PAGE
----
VMware’s vCenter system uses SQL Server as it’s default database platform. One thing that needs to be looked into for a lot of VMware installations is the backup setup for the vCenter databases. Often I find the vCenter databases configured in SIMPLE recovery. Now this doesn’t mean that the database is simple to recover in the event of a failure. What this actually means is that there is no point in time recovery of the vCenter databases. Now this might be OK for smaller systems as there probably aren’t a whole lot of changes being made to the vCenter farm other than performance data. As long as you are OK with loosing a days worth of performance data then keeping the vCenter databases in SIMPLE recovery might be OK.
However for larger farms lots of changes are probably being made to the configuration of the farm on a daily bases. Because of this you won’t want to run the database in SIMPLE recovery. Instead you’ll want to run the database in the FULL recovery mode. This enables the ability to do point in time recovery of the database once you start doing database transaction log backups. This means that when (note that I didn’t say “if”) the hard drives on the vCenter server fail and cause the database to be lost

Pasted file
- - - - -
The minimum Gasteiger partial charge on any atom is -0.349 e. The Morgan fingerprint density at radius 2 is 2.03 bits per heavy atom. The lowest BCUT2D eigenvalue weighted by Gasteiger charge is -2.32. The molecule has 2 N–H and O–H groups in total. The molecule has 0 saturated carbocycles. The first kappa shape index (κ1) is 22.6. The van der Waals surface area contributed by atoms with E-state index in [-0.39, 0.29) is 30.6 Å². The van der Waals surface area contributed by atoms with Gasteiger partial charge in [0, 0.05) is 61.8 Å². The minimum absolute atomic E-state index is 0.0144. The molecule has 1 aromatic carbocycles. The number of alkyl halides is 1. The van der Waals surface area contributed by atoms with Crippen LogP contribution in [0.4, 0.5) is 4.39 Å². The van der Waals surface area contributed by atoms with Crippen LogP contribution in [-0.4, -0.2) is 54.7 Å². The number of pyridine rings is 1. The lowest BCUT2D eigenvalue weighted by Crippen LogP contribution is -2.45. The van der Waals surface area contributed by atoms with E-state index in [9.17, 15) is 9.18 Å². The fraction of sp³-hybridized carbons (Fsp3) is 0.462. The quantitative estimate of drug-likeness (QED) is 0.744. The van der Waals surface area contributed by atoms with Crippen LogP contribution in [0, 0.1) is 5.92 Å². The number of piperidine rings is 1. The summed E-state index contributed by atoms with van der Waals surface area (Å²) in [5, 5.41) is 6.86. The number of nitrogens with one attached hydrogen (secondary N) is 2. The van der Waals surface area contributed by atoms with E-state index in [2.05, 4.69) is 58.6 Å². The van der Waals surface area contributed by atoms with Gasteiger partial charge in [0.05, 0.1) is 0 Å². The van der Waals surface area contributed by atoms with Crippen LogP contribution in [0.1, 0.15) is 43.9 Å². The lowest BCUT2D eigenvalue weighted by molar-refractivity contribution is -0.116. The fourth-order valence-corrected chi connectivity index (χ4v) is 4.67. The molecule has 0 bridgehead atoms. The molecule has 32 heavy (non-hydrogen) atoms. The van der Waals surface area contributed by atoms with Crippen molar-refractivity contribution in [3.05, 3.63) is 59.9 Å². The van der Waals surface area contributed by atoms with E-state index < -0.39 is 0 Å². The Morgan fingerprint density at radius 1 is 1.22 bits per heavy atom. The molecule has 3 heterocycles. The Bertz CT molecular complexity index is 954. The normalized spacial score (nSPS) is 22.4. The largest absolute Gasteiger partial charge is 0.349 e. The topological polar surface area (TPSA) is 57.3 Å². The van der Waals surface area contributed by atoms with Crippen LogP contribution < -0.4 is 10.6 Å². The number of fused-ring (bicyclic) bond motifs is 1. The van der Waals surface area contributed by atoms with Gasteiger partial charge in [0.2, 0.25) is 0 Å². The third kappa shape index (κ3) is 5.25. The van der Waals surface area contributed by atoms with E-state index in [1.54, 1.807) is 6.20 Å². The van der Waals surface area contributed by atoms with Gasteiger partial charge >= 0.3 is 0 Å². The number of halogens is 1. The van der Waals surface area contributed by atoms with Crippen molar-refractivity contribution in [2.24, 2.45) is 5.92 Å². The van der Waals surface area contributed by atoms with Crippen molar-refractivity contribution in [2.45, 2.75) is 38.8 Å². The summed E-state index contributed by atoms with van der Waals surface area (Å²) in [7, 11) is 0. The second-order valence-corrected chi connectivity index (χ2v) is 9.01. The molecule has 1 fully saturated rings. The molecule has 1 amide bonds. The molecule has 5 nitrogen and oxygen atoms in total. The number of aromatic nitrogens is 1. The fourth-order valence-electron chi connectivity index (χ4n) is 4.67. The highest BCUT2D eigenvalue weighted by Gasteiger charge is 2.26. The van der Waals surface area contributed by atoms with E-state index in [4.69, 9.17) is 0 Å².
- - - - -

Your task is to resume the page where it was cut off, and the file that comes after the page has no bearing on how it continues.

of become corrupt you’ll only loose a few minutes of data at the most.
To ensure that you don’t loose a lot of data from the vCenter database you will need to begin doing transaction log backups. This will do a couple of things. First it’ll make it so that you can restore the database successfully. Second it’ll make sure that the hard drive on your vCenter server doesn’t fill up with one giant transaction log file. If you don’t have a DBA in your shop, and you’ve got a SQL Server with a license that you paid for (something other than the SQL Express that VMware installs if needed) you can setup the SQL Server Maintenance Plans to handle the backups using SQL Server Management Studio. You can always bring in a SQL Server consultant to setup backups and make sure that everything is setup correctly and working if you don’t have a SQL Server DBA handy. If you’ve got a DBA handy in your shop you’ll probably want to have them setup SQL Server backups as per your normal company policies so that the databases are backed up, and those backups tested to ensure that they are functional.
Personally I like to set the recovery mode for the vCenter databases to FULL when working at clients, but it’s totally up to you, as long as you understand what the risks are with each of the options available to you. (Yes I know that I didn’t cover the BULK_LOGGED recovery model, for the purposes of VMware’s vCenter databases the BULK_LOGGED recovery model and the FULL recovery model are the same.)
Hopefully I have helped demystified the SQL Server backup concepts for you a little bit.